NEW YORK (AP) -- Stocks fell Monday as worries flared anew about the European debt crisis.
The Dow Jones industrial average was down 20 points at 13,255 at shortly after noon EDT. The Standard & Poor's 500 was off four points at 1,415. And the Nasdaq composite index was down almost 10 points at 3,067.
In a report issued Monday, the German central bank questioned the wisdom of having the European Central Bank buy bonds to help the struggling European economies. It stressed that such purchases could carry "substantial risks."
Earlier this month, stocks rallied after ECB President Mario Draghi said the bank might buy government bonds of struggling European countries to help lower their borrowing costs.
German Chancellor Angela Merkel, who has resisted easing pressure on struggling countries, also heartened investors with comments last week that officials would do everything possible to save the euro.
In the U.S., Lowe's, the world's No. 2 home improvement store, missed earnings expectations Monday. Revenue at stores open at least a year dipped 0.4 percent, and the company cut its outlook for the year. The stock fell 5 percent.
Stocks have been inching up for six weeks. On Friday, both the Dow and the S&P closed just below four-year highs.
Other stocks moving sharply early Monday included health insurer Aetna, which announced it would buy Coventry Health Care for $5.7 billion as the insurance industry realigns itself to better navigate the health care overhaul.
Aetna rose $1.12, or 3 percent, to $39.16. Coventry climbed $6.39, or 18 percent, to $41.33.
The deal follows the $4.46 billion buyout last month of another insurer by WellPoint Inc., and last year's acquisition worth nearly $4 billion by Cigna of HealthSpring as it grabbed for a share of Medicare revenue.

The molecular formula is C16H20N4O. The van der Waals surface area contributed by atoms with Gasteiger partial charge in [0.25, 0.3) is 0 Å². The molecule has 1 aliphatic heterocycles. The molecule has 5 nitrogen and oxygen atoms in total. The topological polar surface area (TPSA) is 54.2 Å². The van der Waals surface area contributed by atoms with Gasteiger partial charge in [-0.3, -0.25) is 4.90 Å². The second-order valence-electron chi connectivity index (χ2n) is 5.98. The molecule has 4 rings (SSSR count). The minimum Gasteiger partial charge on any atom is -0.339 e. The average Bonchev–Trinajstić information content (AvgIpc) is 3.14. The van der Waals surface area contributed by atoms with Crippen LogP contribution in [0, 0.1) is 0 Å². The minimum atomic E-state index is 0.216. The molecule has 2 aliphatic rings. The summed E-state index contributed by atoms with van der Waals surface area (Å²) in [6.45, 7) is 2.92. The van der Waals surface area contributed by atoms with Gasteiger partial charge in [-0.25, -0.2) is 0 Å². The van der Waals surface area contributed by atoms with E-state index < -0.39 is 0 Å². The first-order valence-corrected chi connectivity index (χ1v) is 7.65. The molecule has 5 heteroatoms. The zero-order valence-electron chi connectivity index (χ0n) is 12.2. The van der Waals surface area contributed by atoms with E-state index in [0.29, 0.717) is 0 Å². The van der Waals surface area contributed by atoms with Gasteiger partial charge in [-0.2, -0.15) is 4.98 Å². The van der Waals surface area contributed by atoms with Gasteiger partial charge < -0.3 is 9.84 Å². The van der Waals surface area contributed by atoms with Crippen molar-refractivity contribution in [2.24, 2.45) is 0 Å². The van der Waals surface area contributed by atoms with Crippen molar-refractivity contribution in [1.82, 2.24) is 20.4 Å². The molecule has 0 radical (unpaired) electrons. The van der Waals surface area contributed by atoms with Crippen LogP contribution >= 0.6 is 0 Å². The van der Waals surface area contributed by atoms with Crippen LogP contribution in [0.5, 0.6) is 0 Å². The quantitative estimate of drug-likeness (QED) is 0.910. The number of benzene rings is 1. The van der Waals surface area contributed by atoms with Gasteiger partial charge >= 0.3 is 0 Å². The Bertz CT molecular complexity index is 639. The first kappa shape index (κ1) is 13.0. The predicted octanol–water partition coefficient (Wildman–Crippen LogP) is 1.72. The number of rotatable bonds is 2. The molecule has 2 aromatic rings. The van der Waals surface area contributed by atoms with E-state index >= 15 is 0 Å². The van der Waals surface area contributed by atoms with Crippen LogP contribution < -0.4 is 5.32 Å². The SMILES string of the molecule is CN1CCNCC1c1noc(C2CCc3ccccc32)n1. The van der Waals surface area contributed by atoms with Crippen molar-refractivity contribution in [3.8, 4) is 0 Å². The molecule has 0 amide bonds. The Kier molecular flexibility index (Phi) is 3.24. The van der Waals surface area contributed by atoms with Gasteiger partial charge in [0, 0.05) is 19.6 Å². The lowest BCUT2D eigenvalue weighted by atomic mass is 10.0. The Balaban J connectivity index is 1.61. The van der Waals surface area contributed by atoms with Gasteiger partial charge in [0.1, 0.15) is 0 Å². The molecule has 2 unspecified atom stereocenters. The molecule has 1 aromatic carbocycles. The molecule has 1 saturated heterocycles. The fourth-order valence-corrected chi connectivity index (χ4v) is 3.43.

Best Buy slid 7 percent after rejecting an offer from its founder and largest shareholder to take the electronics retailer private. The company named Hubert Joly, the former head of global hospitality company Carlson and a turnaround expert, as CEO Monday.
Facebook fell 17 cents, or nearly 1 percent, to $18.88, continuing a steep slide from its offering price of $38 when the stock debuted on the public markets in May.
All 10 industry groups in the S&P 500 fell, led by telecommunications and consumer discretionary stocks. Those were down more than 0.5 percent each.
In Europe, stocks were also falling. Greek and Spanish stocks were each down about 2 percent.
Investors are keeping an eye this week on a series of meetings among European leaders to discuss the debt crisis. On Monday, the Greek foreign minister met with his German counterpart in Berlin to discuss Greek spending cuts necessary for the country to continue receiving bailout money to avoid bankruptcy.